AMHERST, Mass. – Cosmologist, author, and Guggenheim Fellow, Janna Levin, will deliver the University of Massachusetts Amherst Commonwealth Honors College Fall 2019 Kathryn and Paul Williamson Lecture.
An event that marks the launch of the college’s 20th-anniversary celebration, a year-long journey of ideas that will connect alumni with current students and bridge the past, present, and future of the Honors experience. Levin’s talk, based on the title of her new book, Black Hole Blues and Other Songs from Outer Space, will be given on Thursday, Sept. 26, at 5:30 pm, in the Commonwealth Honors College Events Hall. The lecture is free and open to the public.
Janna Levin is changing the way we understand the cosmos. Her latest book offers the authoritative story of the headline-making discovery of gravitational waves—the soundtrack to astronomy’s silent movie. But why was this scientific campaign so significant? And what does it mean for the sciences—and humanity—in general? Levin’s talk will explain the significance, beauty, and human story at the center of this fifty-year endeavor—bringing originality and lucidity to one of the discoveries of our age.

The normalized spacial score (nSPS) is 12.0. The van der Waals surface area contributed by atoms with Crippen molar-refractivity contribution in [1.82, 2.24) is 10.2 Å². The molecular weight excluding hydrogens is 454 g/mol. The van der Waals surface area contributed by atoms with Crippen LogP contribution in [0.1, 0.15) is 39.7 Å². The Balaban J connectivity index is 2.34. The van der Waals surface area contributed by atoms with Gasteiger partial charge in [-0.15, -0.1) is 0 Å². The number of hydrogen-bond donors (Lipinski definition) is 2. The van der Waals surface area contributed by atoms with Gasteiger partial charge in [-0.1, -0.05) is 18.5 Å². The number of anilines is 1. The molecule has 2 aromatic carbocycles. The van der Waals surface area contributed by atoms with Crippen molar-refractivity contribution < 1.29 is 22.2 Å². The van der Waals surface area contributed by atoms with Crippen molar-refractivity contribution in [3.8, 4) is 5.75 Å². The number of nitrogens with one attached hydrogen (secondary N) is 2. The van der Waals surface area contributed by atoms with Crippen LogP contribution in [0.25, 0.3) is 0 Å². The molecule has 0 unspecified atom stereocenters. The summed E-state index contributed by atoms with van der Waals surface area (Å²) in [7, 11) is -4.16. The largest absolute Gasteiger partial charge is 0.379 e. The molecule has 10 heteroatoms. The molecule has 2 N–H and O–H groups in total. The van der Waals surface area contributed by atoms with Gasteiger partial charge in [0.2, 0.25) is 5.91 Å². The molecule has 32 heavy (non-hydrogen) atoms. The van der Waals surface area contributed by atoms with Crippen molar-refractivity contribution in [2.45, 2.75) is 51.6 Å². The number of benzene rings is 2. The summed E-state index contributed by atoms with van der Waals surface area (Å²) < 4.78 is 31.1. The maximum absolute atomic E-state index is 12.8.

Currently the director of sciences and chair of the Science Studios at Pioneer Works, Levin is also the Claire Tow professor of physics and astronomy at Barnard College of Columbia University. A Guggenheim Fellow, she has contributed to an understanding of black holes, the cosmology of extra dimensions, and gravitational waves in the shape of spacetime. She is the presenter of the NOVA feature “Black Hole Apocalypse,” aired on PBS—and the show’s first female presenter in 35 years. Her previous books include How the Universe Got Its Spots and a novel, A Madman Dreams of Turing Machines, which won the PEN/Bingham Prize. Her latest book, Black Hole Blues and Other Songs from Outer Space, is the inside story on the discovery of the century: the sound of spacetime ringing from the collision of two black holes over a billion years ago.
Established in 2000 by alumni Kathryn and Paul Williamson, the UMass lecture series brings distinguished visitors to the university to interact with Commonwealth Honors College students and present public talks.
A Community of Scholars on a Campus Full of Opportunities.
Honors at University of Massachusetts Amherst is the pursuit of academic excellence through deep intellectual exploration and creative research. As early as 1894, twenty-three pioneering undergraduates archived Honors theses in the University’s library. Our Honors community began to take shape over the next century as the practice, idea, and passion that characterizes an Honors education grew into Commonwealth Honors College in 1999. Today, our community includes 3,400 students, hundreds of faculty across campus and within the college itself, and over 13,000 alumni.